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Given that we have a script

Option Explicit

Class CClass
    Private m_date

    Private Sub Class_Initialize()
        m_date = CDate("1970-01-01 00:00:00")
    End Sub

    Public Function Foo()
        Dim d : d = Date()
        WScript.Echo "d is " & FormatDateTime(d, vbGeneralDate)
    End Function

    Public Property Get Date()
        Date = m_date
    End Property

    Public Property Let Date(p_date)
        m_date = CDate(p_date)
    End Property

End Class

Dim obj : Set obj = NEW CClass
Call obj.Foo()

How can class function CClass.Foo() call built-in VBScript function Date() without the property CClass.Date interfering?

My current solution is to introduce a dummy Date_() function which can be called instead. But that just seems wrong. I'm thinking there should be some way to specify that we want to call something outside the class scope.

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up vote 3 down vote accepted

I am almost positive that there is no way to do what you're asking in VBScript.

But even if you could figure out a way to do this, you really shouldn't. You need to choose names for your own functions that don't conflict with the names of built-in functions. Anything else is completely unmaintainable for a dynamic scripting language like VBScript.

Pick a different name for your Date property. Preferably something more descriptive: what kind of date does that property return? What does the date refer to? How is it likely to be used? Whatever you do, don't rename it to Date_—that's not any better.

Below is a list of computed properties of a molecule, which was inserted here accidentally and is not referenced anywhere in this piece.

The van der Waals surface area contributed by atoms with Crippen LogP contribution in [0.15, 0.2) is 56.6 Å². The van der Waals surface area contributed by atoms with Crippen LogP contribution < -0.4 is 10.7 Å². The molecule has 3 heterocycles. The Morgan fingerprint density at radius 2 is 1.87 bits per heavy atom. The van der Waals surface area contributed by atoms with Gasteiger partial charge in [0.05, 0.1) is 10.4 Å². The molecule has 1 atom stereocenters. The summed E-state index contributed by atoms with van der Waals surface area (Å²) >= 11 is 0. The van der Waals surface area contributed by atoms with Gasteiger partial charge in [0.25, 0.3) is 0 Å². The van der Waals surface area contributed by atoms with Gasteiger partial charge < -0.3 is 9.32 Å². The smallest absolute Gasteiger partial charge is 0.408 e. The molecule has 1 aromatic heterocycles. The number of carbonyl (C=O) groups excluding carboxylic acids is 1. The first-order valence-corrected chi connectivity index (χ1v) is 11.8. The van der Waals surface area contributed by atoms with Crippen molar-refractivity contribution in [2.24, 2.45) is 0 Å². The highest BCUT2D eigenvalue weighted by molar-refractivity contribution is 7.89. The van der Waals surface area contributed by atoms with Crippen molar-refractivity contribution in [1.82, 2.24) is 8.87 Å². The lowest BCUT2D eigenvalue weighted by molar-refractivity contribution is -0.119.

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I'm sure you're right on that it'll never work. What comes to property naming, I didn't want to repeat the name of the class in the property: e.g. class is CEvent, property is EventDate; seemed redundant at best. What you suggest seems reasonable, though. Maybe I should just endure it. I'll give some time to others to raise opinnions and mark you accepted, if nothing relevant turns up. – msk Mar 4 '11 at 12:23
@msk: If that's the case, I would definitely go for EventDate. (Or something even more descriptive, like ScheduledDate.) You're trading a tiny bit of redundancy for clarity, as well as eliminating the possibility of hiding built-in methods. If the typing really bothers you, my best suggestion is to find an old copy of VB 6 and take advantage of its IntelliSense (auto-completion) functionality. It works just as well for VBScript code, even if you never use the compiler. – Cody Gray Mar 4 '11 at 12:25
Agreed. You raise very valid points. – msk Mar 4 '11 at 12:48

You can call it from inside the class like: Dim d : d = me.Date()

Me in VBScript is the same as you use This in Javascript for example

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I think you misunderstood. I definitely didn't want to call the class property. – msk Mar 4 '11 at 12:45
Ah, OK. Yes, I misunderstood. You can do dirty hacks with the ExecuteGlobal() statement and global variables. Or passthru-functions outside your class that just pass the result from Date(), but it won't get more beautiful. So, I have to agree with Cody Gray. – AutomatedChaos Mar 4 '11 at 14:26

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